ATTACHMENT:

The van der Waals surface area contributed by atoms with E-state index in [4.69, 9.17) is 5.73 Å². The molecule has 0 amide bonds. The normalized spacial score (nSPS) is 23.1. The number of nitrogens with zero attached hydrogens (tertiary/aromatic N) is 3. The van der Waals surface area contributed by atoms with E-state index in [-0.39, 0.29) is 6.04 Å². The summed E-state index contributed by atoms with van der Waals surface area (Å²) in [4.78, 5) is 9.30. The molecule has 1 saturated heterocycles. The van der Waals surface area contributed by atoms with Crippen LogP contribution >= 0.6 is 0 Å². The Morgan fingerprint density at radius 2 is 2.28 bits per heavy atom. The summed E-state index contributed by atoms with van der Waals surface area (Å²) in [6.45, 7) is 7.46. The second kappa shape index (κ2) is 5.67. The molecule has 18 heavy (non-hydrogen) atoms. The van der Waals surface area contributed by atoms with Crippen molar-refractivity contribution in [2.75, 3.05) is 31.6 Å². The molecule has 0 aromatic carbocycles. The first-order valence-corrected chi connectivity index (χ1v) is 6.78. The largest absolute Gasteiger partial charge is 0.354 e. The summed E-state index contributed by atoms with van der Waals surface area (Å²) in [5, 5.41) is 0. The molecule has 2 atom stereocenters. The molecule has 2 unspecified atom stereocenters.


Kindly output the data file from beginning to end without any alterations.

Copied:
The van der Waals surface area contributed by atoms with E-state index in [4.69, 9.17) is 5.73 Å². The molecule has 0 amide bonds. The normalized spacial score (nSPS) is 23.1. The number of nitrogens with zero attached hydrogens (tertiary/aromatic N) is 3. The van der Waals surface area contributed by atoms with E-state index in [-0.39, 0.29) is 6.04 Å². The summed E-state index contributed by atoms with van der Waals surface area (Å²) in [4.78, 5) is 9.30. The molecule has 1 saturated heterocycles. The van der Waals surface area contributed by atoms with Crippen LogP contribution >= 0.6 is 0 Å². The Morgan fingerprint density at radius 2 is 2.28 bits per heavy atom. The summed E-state index contributed by atoms with van der Waals surface area (Å²) in [6.45, 7) is 7.46. The second kappa shape index (κ2) is 5.67. The molecule has 18 heavy (non-hydrogen) atoms. The van der Waals surface area contributed by atoms with Crippen molar-refractivity contribution in [2.75, 3.05) is 31.6 Å². The molecule has 0 aromatic carbocycles. The first-order valence-corrected chi connectivity index (χ1v) is 6.78. The largest absolute Gasteiger partial charge is 0.354 e. The summed E-state index contributed by atoms with van der Waals surface area (Å²) in [5, 5.41) is 0. The molecule has 2 atom stereocenters. The molecule has 2 unspecified atom stereocenters.